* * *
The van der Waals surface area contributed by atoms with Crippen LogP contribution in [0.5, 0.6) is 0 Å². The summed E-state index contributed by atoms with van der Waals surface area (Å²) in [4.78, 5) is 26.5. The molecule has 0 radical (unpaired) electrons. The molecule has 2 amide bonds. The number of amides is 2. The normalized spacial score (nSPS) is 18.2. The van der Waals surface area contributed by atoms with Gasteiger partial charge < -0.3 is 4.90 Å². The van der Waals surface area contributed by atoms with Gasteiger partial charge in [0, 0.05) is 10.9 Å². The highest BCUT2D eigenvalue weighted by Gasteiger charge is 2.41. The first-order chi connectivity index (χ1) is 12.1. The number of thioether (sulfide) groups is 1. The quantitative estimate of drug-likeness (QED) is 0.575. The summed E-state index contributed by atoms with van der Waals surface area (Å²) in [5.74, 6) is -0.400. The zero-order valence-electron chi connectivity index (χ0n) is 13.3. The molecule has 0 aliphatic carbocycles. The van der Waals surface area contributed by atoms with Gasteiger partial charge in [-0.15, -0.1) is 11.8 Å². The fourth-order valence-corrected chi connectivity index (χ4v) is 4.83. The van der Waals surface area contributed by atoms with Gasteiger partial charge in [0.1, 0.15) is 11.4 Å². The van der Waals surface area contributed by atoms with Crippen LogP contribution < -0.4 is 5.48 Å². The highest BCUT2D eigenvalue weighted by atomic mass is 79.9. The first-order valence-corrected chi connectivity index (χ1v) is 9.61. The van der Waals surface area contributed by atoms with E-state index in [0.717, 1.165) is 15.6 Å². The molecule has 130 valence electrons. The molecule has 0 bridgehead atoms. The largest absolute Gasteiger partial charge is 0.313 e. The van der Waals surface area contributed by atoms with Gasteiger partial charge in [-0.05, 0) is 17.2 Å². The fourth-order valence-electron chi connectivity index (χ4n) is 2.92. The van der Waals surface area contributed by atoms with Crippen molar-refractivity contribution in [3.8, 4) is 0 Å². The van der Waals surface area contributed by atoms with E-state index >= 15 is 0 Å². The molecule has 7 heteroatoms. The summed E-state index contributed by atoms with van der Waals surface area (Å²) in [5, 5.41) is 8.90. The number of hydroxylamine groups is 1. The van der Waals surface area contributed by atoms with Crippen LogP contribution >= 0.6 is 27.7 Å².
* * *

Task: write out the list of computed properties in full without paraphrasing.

The van der Waals surface area contributed by atoms with Crippen LogP contribution in [0.5, 0.6) is 0 Å². The summed E-state index contributed by atoms with van der Waals surface area (Å²) in [4.78, 5) is 26.5. The molecule has 0 radical (unpaired) electrons. The molecule has 2 amide bonds. The number of amides is 2. The normalized spacial score (nSPS) is 18.2. The van der Waals surface area contributed by atoms with Gasteiger partial charge < -0.3 is 4.90 Å². The van der Waals surface area contributed by atoms with Gasteiger partial charge in [0, 0.05) is 10.9 Å². The highest BCUT2D eigenvalue weighted by Gasteiger charge is 2.41. The first-order chi connectivity index (χ1) is 12.1. The number of thioether (sulfide) groups is 1. The quantitative estimate of drug-likeness (QED) is 0.575. The summed E-state index contributed by atoms with van der Waals surface area (Å²) in [5.74, 6) is -0.400. The zero-order valence-electron chi connectivity index (χ0n) is 13.3. The molecule has 0 aliphatic carbocycles. The van der Waals surface area contributed by atoms with Gasteiger partial charge in [-0.15, -0.1) is 11.8 Å². The fourth-order valence-corrected chi connectivity index (χ4v) is 4.83. The van der Waals surface area contributed by atoms with Gasteiger partial charge in [0.1, 0.15) is 11.4 Å². The van der Waals surface area contributed by atoms with Crippen LogP contribution < -0.4 is 5.48 Å². The highest BCUT2D eigenvalue weighted by atomic mass is 79.9. The first-order valence-corrected chi connectivity index (χ1v) is 9.61. The van der Waals surface area contributed by atoms with E-state index in [0.717, 1.165) is 15.6 Å². The molecule has 130 valence electrons. The molecule has 0 bridgehead atoms. The largest absolute Gasteiger partial charge is 0.313 e. The van der Waals surface area contributed by atoms with Gasteiger partial charge in [-0.05, 0) is 17.2 Å². The fourth-order valence-electron chi connectivity index (χ4n) is 2.92. The van der Waals surface area contributed by atoms with Crippen molar-refractivity contribution in [3.8, 4) is 0 Å². The van der Waals surface area contributed by atoms with E-state index >= 15 is 0 Å². The molecule has 7 heteroatoms. The summed E-state index contributed by atoms with van der Waals surface area (Å²) in [5, 5.41) is 8.90. The number of hydroxylamine groups is 1. The van der Waals surface area contributed by atoms with Crippen LogP contribution >= 0.6 is 27.7 Å².